Copper promotes the formation of blood vessels, including those that supply tumors. Depleting copper can deprive the tumor of its suppliers.
How do experts use copper chelation?
Integrative experts provide recommendations for this therapy in treating people with cancer. Learn more about the approaches and meanings of recommendations.
Published protocols, programs, and approaches
Copper chelation is used in programs, approaches and protocolsa package of therapies combining and preferably integrating various therapies and practices into a cohesive design for care from these integrative oncologists, drawing from both scientific research and observations from years or even decades of treating people with cancer:
Keith Block, MD
Block KI. Life over Cancer: The Block Center Program for Integrative Cancer Care. New York: Bantam Dell. 2009.
The integrative Block Program has recommendations to people who are at different places along the cancer continuum:
- Those who’ve been recently diagnosed
- Those in treatment
- Those who’ve concluded treatment and need to remain vigilant to prevent recurrence
Copper chelation: off-label use for cancer to inhibit formation of new blood vessels to supply tumors (angiogenesis)
Dwight McKee, MD
Neil McKinney, BSc, ND
McKinney N. Naturopathic Oncology, Fourth Edition. Victoria, BC, Canada: Liaison Press. 2020.
This book includes descriptions and uses of many natural and complementary protocols for cancer in general and for specific cancers. It also includes information on integrative support during conventional cancer treatment.
Uses of copper chelation:
- Ovarian cancer
- Breast cancer: used in the Bastyr University Integrative Oncology Research Center research protocol for stage 4 breast cancer
Gurdev Parmar, ND, FABNO, and Tina Kaczor, ND, FABNO
Parmar G, Kaczor T. Textbook of Naturopathic Oncology: A Desktop Guide of Integrative Cancer Care. 1st edition. Medicatrix Holdings Ltd. 2020.
This book provides information on the treatment of 24 cancers, plus the most effective treatments of the most common symptoms affecting cancer patients while they undergo chemotherapy, radiotherapy, or surgery.
Other expert use
Some physicians providing integrative oncology care, such as CancerChoices advisor Brian Bouch, MD, have used copper chelation in their practices and have noted good or even reSome physicians providing integrative oncology care, such as CancerChoices advisor Brian Bouch, MD, have used copper chelation in their practices and have noted good or even remarkable results in some of their patients. Some of these physicians also have their patients follow a low-copper diet.1Food for Breast Cancer: Food and Other Sources of Copper Exposure. July 2015. Viewed May 16, 2022; Discharge Instructions: Eating a Low-Copper Diet. St. Luke’s. Viewed May, 16 2022..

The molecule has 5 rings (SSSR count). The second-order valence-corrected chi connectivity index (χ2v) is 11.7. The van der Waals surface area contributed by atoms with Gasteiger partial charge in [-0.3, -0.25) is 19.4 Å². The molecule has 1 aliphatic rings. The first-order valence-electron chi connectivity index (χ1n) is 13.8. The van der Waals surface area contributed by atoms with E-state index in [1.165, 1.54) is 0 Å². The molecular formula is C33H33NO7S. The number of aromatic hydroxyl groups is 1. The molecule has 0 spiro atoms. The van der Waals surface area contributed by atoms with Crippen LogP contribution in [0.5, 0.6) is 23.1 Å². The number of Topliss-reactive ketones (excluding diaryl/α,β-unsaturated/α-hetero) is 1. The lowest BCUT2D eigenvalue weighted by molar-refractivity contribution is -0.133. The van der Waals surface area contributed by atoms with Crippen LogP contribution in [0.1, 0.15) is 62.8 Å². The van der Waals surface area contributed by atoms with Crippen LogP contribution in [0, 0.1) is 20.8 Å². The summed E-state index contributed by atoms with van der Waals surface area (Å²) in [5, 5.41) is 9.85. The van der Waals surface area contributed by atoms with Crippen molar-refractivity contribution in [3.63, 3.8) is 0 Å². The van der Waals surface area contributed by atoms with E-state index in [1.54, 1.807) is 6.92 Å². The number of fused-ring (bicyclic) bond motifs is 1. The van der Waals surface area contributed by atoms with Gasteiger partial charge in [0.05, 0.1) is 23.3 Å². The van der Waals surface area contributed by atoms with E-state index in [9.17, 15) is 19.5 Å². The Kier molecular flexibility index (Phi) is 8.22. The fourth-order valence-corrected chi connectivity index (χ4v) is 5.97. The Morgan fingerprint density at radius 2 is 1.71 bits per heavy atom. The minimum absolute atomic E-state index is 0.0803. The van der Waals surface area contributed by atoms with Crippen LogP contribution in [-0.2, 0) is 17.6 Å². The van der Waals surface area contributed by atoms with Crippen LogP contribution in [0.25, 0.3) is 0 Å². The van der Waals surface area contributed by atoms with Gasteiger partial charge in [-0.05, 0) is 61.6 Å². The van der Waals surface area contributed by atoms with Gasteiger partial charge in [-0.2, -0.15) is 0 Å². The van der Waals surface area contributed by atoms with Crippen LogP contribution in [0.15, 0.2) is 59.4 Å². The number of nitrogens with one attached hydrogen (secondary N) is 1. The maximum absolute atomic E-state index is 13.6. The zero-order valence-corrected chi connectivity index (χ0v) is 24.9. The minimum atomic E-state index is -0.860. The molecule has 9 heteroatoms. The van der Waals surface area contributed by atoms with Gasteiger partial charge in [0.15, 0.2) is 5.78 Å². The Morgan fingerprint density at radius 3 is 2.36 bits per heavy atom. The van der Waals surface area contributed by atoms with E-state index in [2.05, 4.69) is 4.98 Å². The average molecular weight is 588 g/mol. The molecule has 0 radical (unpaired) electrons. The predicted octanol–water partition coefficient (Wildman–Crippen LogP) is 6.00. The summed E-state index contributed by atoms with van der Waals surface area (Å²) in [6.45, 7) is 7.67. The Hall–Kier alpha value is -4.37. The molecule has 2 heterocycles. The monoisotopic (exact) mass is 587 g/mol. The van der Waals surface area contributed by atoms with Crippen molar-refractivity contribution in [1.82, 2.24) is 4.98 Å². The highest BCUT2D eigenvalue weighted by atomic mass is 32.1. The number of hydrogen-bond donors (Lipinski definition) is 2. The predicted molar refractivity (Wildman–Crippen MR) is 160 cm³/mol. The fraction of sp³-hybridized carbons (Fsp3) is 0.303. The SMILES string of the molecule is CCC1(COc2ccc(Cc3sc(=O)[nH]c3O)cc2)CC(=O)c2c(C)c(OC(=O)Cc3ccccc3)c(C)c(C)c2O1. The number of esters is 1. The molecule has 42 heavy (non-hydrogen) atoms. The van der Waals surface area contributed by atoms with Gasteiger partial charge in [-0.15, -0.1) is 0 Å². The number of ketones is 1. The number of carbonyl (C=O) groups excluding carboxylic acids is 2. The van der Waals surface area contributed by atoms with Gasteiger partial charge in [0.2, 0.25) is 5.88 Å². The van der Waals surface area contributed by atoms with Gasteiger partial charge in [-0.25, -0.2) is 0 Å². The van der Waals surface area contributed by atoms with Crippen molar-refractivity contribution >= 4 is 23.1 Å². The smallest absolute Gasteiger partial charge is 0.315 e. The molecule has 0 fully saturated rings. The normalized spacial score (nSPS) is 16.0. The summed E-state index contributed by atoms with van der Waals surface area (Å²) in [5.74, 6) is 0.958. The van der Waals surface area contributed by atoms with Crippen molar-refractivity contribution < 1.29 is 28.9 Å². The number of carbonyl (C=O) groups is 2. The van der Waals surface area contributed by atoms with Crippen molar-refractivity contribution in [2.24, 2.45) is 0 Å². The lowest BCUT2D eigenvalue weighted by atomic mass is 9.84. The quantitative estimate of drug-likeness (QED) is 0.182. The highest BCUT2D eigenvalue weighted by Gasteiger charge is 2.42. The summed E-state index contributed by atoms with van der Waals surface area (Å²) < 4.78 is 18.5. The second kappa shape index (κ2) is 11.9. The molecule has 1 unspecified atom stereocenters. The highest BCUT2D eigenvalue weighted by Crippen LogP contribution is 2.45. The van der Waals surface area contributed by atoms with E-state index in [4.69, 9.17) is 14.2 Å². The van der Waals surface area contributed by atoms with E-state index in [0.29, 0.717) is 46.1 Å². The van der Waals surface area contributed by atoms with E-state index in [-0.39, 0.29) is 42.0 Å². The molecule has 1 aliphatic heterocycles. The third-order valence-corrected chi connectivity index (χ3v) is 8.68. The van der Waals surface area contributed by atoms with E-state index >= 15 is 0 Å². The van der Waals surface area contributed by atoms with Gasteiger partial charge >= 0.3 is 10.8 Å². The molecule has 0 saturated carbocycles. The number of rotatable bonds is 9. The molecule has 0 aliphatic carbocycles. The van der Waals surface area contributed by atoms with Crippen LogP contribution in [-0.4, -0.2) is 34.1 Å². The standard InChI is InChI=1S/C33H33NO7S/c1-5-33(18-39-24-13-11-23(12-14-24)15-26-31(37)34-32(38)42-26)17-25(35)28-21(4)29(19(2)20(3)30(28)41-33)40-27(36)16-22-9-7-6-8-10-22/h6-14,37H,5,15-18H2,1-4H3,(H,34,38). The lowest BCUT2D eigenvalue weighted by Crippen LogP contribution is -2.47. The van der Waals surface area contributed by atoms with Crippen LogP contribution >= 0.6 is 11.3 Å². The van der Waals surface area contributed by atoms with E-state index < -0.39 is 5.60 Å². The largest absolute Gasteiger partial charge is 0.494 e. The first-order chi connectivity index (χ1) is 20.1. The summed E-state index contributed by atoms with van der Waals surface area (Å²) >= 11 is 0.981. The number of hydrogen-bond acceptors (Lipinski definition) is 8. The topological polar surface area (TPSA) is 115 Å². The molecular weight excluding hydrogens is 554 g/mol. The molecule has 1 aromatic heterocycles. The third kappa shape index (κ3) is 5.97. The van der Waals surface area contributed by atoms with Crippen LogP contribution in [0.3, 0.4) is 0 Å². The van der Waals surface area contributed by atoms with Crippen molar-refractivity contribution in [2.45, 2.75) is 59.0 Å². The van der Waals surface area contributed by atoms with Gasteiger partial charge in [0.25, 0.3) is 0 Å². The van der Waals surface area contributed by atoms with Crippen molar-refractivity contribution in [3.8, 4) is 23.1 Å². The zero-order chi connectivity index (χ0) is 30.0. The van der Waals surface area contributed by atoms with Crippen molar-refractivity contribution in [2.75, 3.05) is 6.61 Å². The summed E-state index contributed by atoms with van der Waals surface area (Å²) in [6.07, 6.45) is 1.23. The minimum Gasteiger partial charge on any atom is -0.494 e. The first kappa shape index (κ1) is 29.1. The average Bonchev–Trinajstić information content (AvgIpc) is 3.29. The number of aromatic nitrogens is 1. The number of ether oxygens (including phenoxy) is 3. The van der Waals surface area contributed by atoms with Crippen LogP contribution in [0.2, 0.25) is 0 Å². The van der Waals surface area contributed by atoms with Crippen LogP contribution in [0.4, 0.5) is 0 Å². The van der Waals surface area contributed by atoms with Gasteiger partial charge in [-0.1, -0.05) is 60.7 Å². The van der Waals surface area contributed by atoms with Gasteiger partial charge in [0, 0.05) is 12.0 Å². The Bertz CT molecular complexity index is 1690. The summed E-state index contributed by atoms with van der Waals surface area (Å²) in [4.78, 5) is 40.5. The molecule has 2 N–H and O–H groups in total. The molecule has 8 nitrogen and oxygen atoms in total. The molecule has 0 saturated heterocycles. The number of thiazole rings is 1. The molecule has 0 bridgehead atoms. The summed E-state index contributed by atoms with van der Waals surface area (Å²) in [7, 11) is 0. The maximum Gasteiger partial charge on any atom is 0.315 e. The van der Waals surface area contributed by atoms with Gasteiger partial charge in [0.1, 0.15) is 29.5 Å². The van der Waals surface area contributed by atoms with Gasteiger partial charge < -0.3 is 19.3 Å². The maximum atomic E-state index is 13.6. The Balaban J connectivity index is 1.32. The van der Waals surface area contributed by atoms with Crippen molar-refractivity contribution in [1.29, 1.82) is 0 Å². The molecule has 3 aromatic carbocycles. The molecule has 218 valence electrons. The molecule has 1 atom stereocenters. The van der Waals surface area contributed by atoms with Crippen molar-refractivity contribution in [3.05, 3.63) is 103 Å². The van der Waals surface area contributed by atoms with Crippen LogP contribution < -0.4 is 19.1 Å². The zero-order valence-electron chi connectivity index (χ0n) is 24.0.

Dosage has not been standardized for use in cancer care, but recommendations are available from these sources:
See the Commentary below.
General information about dosing
Find general dosing guidelines regarding natural products and supplements.
Naturopathic oncologist and BCCT advisor Jen Green, ND, FABNO, and CancerChoices Senior Clinical Consultant Laura Pole, RN, MSN, OCNS, July 15, 2019: Zinc and copper are inversely related: as zinc levels increase, copper levels decrease. A higher copper-to-zinc ratio is associated with an increased risk of some cancers, likely because copper levels increase with angiogenesis. The situation is often exacerbated by zinc depletion from chemotherapy, malabsorption, head radiation or chronic diarrhea (all common in people with cancer). Zinc is important for white blood cell function, so I (Dr. Green) am a fan of zinc supplementation.
High doses of zinc can lower copper levels, and zinc is used in lowering copper levels in Wilson’s disease. To our knowledge it has not been used alone in clinical trials to reduce copper levels in people with cancer. I (Dr. Green) have tried high-dose zinc with molybdenum to lower copper levels in my patients, and that strategy is able to get ceruloplasmin to the low end of the normal range. However, to actually get ceruloplasmin into the 8 to 17 mg/dL range (below normal range) that was used in the Cornell study in triple negative breast cancer survivors, one has to use TM. Thankfully, TM is still currently available from one pharmacy in the US.
See also commentary for health professionals in Are you a health professional? ›